The outcome of this story is based on what happened in badly deforested Haiti during September 2004. Although we don’t have to worry about hurricanes in our inland location in Costa Rica, the country has seen its share of homes and buildings wiped out by mudslides, and some people have been buried in them.

You may never have cut down a tree, so you may feel that you haven’t contributed to deforestation. How much harm could you personally have caused by your use of nonrenewable wood products and the amount of carbon you send out into the atmosphere? Not that much, really. But multiply yourself by billions, and the forests cannot keep up. The harsh reality is that they are not keeping up.

To illustrate the point, look at the photo below that I took in our neighborhood. It’s a line of leaf-cutter ants. They aren’t very big, but all tropical gardeners dread them. Leaf-cutters harvest leaves and take them back to their mound to cultivate into the fungi that they eat. You can tell where they’ve been, because they cut a swath through any grassy area along their trail and leave the plants bare where they do their harvesting. Many a gardener has left his place for a couple of days and come back to find his vegetable plantings wiped out. No single one of them does very much damage, but as a colony, they devastate a large area.

Leafcutter Ants
Leaf Cutter Ants – No single ant does much damage

The world population is much like the leaf-cutters. Each one of us singly does very little damage. The office where I am writing this is paneled in hardwood. To panel the entire house we live in, the builder used probably three good-size trees. Not really much of an issue, if it weren’t for our sheer numbers. Just in Costa Rica, since WW II, the population has gone from 800,000 to more than four million.

In the early 1970s, in the small town of San Miguel where our partner grew up, a mill was built. It used a stream to turn the wheel. Now, it looks silly and sad. There’s the mill, with a wheel that doesn’t even come close to touching the water. In fact, there isn’t enough flow of water in the stream to turn the wheel, even if it did touch. I assure you, they did not build a mill where there was not enough water, but today, because of the loss of the forest, the stream is less than half its former size.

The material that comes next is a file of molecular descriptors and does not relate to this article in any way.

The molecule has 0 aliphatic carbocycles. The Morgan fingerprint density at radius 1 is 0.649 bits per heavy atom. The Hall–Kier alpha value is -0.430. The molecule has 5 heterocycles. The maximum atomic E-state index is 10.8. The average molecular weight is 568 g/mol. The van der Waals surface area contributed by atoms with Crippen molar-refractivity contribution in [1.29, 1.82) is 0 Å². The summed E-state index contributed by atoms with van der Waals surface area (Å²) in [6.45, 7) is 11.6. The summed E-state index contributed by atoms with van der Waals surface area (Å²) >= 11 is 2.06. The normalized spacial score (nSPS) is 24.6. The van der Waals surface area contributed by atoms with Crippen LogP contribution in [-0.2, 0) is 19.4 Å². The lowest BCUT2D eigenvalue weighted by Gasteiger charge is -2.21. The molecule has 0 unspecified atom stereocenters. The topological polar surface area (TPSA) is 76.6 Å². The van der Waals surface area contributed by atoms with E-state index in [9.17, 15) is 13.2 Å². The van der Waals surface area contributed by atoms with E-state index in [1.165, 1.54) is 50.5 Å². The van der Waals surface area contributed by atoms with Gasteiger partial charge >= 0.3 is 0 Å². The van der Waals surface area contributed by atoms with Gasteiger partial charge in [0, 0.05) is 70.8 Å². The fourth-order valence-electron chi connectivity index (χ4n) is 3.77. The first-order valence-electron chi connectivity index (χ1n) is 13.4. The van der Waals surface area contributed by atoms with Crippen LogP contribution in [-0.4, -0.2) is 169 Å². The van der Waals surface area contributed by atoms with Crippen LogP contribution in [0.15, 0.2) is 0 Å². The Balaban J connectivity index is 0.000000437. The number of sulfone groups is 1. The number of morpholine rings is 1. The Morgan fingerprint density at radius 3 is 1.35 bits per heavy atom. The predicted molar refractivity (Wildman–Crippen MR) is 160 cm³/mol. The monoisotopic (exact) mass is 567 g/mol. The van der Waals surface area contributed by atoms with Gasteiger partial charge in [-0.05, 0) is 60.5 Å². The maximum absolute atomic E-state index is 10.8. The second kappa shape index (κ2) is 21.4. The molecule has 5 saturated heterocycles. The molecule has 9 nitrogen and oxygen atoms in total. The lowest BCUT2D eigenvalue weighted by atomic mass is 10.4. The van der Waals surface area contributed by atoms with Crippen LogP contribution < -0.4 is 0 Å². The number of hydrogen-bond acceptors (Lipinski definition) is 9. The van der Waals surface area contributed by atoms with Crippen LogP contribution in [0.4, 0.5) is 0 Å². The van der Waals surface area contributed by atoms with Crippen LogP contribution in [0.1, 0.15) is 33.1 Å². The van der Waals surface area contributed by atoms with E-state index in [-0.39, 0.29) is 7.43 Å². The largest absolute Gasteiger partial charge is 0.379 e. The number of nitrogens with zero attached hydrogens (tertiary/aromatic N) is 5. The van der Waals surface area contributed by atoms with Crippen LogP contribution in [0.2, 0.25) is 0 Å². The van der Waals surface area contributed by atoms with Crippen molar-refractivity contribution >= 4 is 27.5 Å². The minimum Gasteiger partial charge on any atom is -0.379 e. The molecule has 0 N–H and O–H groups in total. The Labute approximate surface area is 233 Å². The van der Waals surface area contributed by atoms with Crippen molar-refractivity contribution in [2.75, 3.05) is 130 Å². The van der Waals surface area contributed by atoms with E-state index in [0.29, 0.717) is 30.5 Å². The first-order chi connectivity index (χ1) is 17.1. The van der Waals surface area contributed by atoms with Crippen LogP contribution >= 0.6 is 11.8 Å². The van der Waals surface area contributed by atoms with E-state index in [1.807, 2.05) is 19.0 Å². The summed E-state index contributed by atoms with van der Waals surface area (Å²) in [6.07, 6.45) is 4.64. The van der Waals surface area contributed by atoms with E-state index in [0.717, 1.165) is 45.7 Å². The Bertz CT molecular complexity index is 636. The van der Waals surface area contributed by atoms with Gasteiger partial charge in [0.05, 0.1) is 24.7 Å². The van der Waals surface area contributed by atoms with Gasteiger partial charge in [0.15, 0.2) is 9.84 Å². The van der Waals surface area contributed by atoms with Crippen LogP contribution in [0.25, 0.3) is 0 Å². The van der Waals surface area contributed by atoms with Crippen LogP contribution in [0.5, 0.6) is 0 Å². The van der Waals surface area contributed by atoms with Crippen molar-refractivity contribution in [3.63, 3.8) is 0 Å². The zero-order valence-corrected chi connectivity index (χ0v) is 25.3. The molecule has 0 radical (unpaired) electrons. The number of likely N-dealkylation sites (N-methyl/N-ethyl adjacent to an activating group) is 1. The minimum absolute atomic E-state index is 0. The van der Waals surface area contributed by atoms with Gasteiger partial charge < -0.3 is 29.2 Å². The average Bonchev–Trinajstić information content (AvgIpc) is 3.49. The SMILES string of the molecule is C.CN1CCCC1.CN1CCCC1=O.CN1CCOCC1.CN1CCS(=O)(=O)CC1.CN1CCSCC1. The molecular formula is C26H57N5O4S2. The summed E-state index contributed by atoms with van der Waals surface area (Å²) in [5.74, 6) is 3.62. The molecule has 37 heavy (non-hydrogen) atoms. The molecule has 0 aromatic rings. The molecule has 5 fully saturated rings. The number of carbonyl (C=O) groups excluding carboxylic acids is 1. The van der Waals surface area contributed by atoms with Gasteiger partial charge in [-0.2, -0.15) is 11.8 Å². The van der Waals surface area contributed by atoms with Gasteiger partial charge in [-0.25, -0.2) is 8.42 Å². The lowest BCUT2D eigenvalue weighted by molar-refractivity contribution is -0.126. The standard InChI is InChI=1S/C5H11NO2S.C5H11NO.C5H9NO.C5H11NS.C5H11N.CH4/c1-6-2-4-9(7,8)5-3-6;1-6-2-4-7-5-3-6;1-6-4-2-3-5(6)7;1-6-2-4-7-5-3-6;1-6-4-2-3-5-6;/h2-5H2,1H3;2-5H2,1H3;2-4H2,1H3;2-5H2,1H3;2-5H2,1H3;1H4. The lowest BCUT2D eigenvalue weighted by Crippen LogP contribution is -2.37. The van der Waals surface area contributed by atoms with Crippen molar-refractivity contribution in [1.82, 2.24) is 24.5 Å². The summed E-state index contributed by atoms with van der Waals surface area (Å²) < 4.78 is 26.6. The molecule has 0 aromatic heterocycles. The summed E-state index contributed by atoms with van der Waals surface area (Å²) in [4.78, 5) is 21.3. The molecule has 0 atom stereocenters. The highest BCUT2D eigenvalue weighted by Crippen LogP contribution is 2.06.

Living in the northeastern United States, I was far removed from seeing such effects of deforestation. Go look down any street and visualize it as dense forest. It probably once was, but how often do you think about it? I know I didn’t. Years ago, we lived in a very cold part of the United States. We needed to heat our home, which had a wood stove. For us to heat the home with oil would have run about 200 dollars per month, or most of our income. So, a friend offered to let us cut wood on his property. For two summers, I cut about 8 cords of wood and split it so that we could heat our house. Besides the cost of hauling the wood and the fuel for the chainsaw, the wood was free for the taking, and I never worried about taking it.

Now, living in Costa Rica, I hear constantly about landslides and floods and see a lot of muddy rivers due to severe runoff. When I see waterways that come from headwaters still surrounded by forest, the rivers and streams are crystal clear. We have a river on Finca Leola, and whether it is clear or dirty does not depend solely on what we do on the plantation, but what our neighbors upstream are doing also. Costa Rica has enacted laws that no tree may be cut within 50 meters of a stream or river. But with 25% of wood harvested here being done so illegally, the waterways are being further compromised. Believe it or not, Costa Rica, where much of the climate is rainforest, is having problems supplying drinking water.

Deforested Land Washing Away
When trees are gone, the land washes away

The damage to the hillsides and waterways in places like Haiti and Costa Rica may be the most visible results of deforestation, but the worldwide impact of population growth is staggering. Even though the rate may be slowing down, it still is projected to reach 9 billion people. At least 7.2 million hectares (18 million acres) of ancient forest are already being cut each year to provide things like flooring, underlay, paneling, furniture, and cabinetry.